Before we begin, let’s define a few acronyms:
- ASPSP Account Servicing Payment Service Provider (let’s call it a bank)
- TPP Third Party Provider (e.g. a FinTech startup)
- PSD2 Revised Payment Services Directive (new rules created by the European Union to foster integrated, safer and open banking)
A full glossary is available here.
An Introduction to Open Banking
Open Banking is the UK implementation for PSD2. On top of the PSD2 regulations, Open Banking provides a detailed specification for banks and third parties to follow when communicating with one another. This allows companies (TPPs) to build their applications and integrate with online services exposed by any bank (ASPSP) in a standardised way. A common interface for all banks, if you will.
The below diagram illustrates how the components and roles fit together in a simplified fashion:
Figure 1 - Artistic rendition of Open Banking
For example, Open Banking enables the end user to view their current account balances held with different banks and allows applications to display the information all together in one coherent dashboard. This gives the user an overview of all their finances in one place. At the same time, there are grave risks associated with trusting third parties with excessive access to banking information, or even worse the full online banking portal. Using the Open Banking APIs, the user is able to manage granular access permissions to each of their accounts directly through the bank for the account in question. This access, enabled through Open Banking, is how banks' mobile applications can show account details from other banks. As implied by this model, a bank can perform as both an ASPSP and a TPP simultaneously, albeit as different entities. Alternatively, they might rely on a third party to provide the platform for accessing account data from other banks.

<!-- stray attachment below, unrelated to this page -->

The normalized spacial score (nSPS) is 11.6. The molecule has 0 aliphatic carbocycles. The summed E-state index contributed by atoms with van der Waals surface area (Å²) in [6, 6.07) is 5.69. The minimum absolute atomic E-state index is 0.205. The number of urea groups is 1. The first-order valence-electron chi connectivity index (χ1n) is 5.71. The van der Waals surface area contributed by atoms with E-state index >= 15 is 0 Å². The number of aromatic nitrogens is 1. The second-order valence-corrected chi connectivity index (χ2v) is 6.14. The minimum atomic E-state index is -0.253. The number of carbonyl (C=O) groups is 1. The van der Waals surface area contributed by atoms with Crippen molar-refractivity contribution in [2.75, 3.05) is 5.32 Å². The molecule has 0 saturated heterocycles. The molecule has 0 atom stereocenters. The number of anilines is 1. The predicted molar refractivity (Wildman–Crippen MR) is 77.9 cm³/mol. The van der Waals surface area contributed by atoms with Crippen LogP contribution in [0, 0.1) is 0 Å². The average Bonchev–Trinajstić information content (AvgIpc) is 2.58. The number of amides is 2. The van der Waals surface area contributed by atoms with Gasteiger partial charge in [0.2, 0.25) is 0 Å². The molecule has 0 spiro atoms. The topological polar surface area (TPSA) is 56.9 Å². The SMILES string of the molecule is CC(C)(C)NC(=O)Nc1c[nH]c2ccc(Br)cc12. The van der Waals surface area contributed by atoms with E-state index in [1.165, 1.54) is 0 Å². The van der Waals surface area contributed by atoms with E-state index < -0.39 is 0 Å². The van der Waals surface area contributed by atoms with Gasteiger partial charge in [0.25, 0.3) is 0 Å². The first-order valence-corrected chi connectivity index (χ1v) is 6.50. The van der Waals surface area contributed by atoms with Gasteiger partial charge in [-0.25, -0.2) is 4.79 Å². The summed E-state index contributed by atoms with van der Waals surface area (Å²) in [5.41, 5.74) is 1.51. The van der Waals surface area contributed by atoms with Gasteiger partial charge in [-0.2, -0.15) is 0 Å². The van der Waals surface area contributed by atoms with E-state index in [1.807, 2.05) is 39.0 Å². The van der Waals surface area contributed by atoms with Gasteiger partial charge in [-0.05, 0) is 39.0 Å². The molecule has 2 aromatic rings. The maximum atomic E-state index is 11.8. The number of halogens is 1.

Open Banking is revolutionary in allowing third party providers to access data and interact with customer bank accounts. At the same time, Open Banking sets strict guidelines to ensure customers have an overview and control of who is able to access their data. As such, a third party can legitimately operate on bank accounts, providing an alternative interface or richer features than the bank itself. This is a fundamental change in how customers interact with their banks, which attempts to introduce sweeping changes and innovation within traditional financial institutions.
Implementing the required changes internally to support a common API is a complex undertaking as it introduces a whole new channel for external entities to interact with the bank. The final PSD2 compliance deadline was 14 September 2019, however many banks are experiencing difficulties with fully implementing the APIs and integrating with the Open Banking ecosystem within the strict deadlines set out (see here). For urgent complex projects affecting core services, it is essential that development and testing (functional and security) are performed to the highest standards. This requires both the Banking and Security industries to innovate new ways to work together and deliver large scale projects.
Providing the APIs is only the first step of the whole endeavour. Following this, next steps will be for organisations to start using the APIs to provide advanced services and the public to understand what consenting to an access request entails. Both of these facets reveal additional interesting security concerns that, once solved through collaboration, should lead to a brighter future for bank customers.
In the next post of the series, we will be delving deeper into the technical and social challenges associated with introducing Open Banking based services.